We continue from Refreshment Outpost.
Editor’s Note: This is complete nonsense until you get to “Pork Schnitzel with Mushroom Sauce, Spätzle, and Braised Red Cabbage – $6.25”
Bavaria returns to the left of Germany with the same food menu as last year. “Prost!” I exclaimed at the news. I don’t know what the word means, but it has always sounded German and celebratory, which seemed like it fit squarely within the slim requirements of the situation. It’s also possible that I cursed out a room full of fifth graders. But it’s not my fault we were all at Firehouse Subs at the same time. I don’t get the submarine sandwich line’s printed schedule of events mailed to me weekly. Had I known about the crowding before going in, I would have spent that time hitting my head against concrete. Wait, I’m not supposed to do that anymore. I guess I would have gone somewhere else to get a sandwich. Like a crazy person.
No new food meant I probably wouldn’t have to come up with another adjective to describe how hideously lumpy the sauerbraten feels in your mouth after its bone-dry canopy of dry roast beef, juniper berries that don’t naturally grow to the greenish hue being served, and spätzle that would be less gummy if it was Double Bubble grated into spiral chunks. Then, the bone-dry meat utilizes its plentiful gristle to slowly inch its way down your throat, seemingly making a pit stop at every destination from the pharynx on down. But if risking choking to death on holiday meat meant delaying a visit to the Italy booth, it could take six weeks to force the sauerbraten down as far as I was concerned.
That’s why my Christmas wish every year is for the elimination of the Italy booth. Or actually, that everything offered at the kiosk is free one year to apologize for ten or more years of pain, suffering, and having to open up new lines of credit just to order asparagus water and polenta that was so hard it probably should have been confiscated by security as a potential weapon of deadly force. That wish comes in place of something silly, like world peace or an end to hunger. Those things aren’t happening, so it’s better to follow Walt’s advice, “If you can dream it, make it a small one, and maybe it will happen before you lose interest and move on to another half-finished project. You lazy bozo.” I’m paraphrasing a little bit there. And the names have been changed to protect the innocent. And all that.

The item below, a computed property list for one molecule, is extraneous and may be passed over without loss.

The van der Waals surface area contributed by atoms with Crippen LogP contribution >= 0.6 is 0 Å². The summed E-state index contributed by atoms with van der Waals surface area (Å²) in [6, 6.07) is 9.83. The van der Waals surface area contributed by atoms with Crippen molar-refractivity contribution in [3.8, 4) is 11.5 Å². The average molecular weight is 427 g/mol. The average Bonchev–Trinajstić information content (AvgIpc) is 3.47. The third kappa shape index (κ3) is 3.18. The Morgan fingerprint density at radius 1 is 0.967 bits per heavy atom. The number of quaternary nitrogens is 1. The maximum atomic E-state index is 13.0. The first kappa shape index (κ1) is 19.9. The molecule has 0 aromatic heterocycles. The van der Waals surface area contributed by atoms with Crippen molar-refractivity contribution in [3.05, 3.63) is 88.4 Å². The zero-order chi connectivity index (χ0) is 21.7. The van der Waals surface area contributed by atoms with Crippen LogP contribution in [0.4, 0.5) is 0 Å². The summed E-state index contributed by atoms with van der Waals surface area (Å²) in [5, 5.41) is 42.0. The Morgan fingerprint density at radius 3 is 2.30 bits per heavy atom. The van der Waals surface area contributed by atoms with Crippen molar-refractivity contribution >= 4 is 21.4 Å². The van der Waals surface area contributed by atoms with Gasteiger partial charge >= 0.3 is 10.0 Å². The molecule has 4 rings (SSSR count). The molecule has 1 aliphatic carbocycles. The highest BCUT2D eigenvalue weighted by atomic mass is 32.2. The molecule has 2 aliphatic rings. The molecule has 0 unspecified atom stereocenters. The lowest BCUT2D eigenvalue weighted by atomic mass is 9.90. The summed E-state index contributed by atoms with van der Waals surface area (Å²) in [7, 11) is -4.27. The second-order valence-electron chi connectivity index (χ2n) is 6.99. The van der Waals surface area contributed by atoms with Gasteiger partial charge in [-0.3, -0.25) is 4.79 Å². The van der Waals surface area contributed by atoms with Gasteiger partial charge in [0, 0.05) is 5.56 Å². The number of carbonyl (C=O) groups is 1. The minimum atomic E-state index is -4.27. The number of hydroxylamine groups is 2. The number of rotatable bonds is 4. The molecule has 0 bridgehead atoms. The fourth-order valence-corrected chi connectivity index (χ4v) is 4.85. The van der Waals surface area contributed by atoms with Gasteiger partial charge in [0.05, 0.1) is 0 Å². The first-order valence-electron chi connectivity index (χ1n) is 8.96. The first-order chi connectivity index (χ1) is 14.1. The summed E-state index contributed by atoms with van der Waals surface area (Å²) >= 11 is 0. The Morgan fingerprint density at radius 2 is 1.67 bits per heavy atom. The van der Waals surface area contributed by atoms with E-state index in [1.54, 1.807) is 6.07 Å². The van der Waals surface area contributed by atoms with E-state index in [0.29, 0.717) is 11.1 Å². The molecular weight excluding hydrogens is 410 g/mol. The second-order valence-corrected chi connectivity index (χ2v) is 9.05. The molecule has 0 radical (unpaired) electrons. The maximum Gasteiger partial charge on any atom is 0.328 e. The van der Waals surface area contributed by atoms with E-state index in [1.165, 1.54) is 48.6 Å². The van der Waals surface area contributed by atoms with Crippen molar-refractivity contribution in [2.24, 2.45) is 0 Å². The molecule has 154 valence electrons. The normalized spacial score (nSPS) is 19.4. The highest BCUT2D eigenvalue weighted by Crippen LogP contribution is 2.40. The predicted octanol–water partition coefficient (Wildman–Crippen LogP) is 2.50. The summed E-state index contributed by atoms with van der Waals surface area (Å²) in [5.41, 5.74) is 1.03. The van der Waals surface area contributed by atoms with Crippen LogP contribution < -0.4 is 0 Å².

How Germany basically became synonymous with Christmas, I am not real sure. Florida probably isn’t the territory I would have chosen to represent a cold weather holiday. We get IMPORTANT BREAKING NEWS warnings scrolling across the bottom of the TV screen in bright red like the Soviets just launched their entire nuclear arsenal and we have 14 minutes to live every time the temperature threatens falling below 70 degrees. Scrolling. Over. And over. And over. It doesn’t even hit actually hit 70 most of the time, but it might drop to 71 degrees for two seconds at 4:42am.